Abstract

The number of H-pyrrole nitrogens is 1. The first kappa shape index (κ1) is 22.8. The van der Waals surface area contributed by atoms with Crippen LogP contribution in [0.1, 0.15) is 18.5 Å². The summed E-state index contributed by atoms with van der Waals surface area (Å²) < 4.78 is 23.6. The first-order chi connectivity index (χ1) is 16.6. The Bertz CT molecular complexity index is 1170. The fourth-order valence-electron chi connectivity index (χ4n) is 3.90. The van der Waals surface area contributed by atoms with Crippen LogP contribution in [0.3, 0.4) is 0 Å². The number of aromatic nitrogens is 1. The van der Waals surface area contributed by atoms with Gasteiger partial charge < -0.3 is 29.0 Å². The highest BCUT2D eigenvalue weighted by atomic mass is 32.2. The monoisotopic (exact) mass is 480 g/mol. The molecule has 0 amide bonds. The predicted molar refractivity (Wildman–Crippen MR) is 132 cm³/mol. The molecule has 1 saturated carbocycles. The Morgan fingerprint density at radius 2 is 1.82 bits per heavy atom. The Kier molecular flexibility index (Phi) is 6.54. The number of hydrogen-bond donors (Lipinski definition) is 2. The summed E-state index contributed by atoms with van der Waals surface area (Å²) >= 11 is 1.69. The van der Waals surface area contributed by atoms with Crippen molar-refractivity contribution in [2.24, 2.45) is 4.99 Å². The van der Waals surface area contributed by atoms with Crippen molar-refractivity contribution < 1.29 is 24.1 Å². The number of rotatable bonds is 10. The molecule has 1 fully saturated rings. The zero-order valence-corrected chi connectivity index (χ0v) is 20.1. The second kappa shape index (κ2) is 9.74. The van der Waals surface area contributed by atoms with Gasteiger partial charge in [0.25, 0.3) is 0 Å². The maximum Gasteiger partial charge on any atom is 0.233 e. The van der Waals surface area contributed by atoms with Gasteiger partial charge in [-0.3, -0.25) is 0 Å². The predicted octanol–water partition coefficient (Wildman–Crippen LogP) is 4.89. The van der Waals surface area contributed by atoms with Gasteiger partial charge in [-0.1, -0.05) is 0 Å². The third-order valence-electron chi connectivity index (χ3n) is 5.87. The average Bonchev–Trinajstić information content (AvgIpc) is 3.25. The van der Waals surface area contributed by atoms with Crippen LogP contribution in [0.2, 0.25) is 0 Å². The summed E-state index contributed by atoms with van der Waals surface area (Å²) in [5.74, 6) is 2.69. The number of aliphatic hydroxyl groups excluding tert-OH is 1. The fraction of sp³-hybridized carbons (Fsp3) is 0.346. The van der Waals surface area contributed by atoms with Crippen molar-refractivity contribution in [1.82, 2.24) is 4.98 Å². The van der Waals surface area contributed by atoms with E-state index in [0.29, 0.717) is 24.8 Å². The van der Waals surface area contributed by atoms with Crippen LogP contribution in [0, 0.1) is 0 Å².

A dinosaur braincase from the Middle Jurassic (Bathonian) of Oxfordshire (England) is described. The specimen, which has historical significance, has been erratically attributed to either a sauropod or a theropod on the basis of vague phenetic resemblances. It is here re-interpreted in the light of recent cladistic analyses of dinosaurs, allowing the first proper character-based discussion of its affinities. It resembles those of ornithischian and prosauropod dinosaurs in the absence of a prominent, caudolaterally directed bony sheet from either the crista tuberalis (as in all theropods) or the crista prootica (as in all sauropods except juveniles of the eusauropod Shunosaurus). This braincase shows two synapomorphic characters of the Eusauropoda: the region of the cranium is rostrocaudally shortened and the long axis of the supratemporal fenestra is transversely oriented. For these characters, ornithischians, theropods, and prosauropods retain the plesiomorphic condition. It is concluded that the specimen is an important exemplar of a Middle Jurassic sauropod braincase and it is suggested that it could be from the eusauropod Cetiosaurus.

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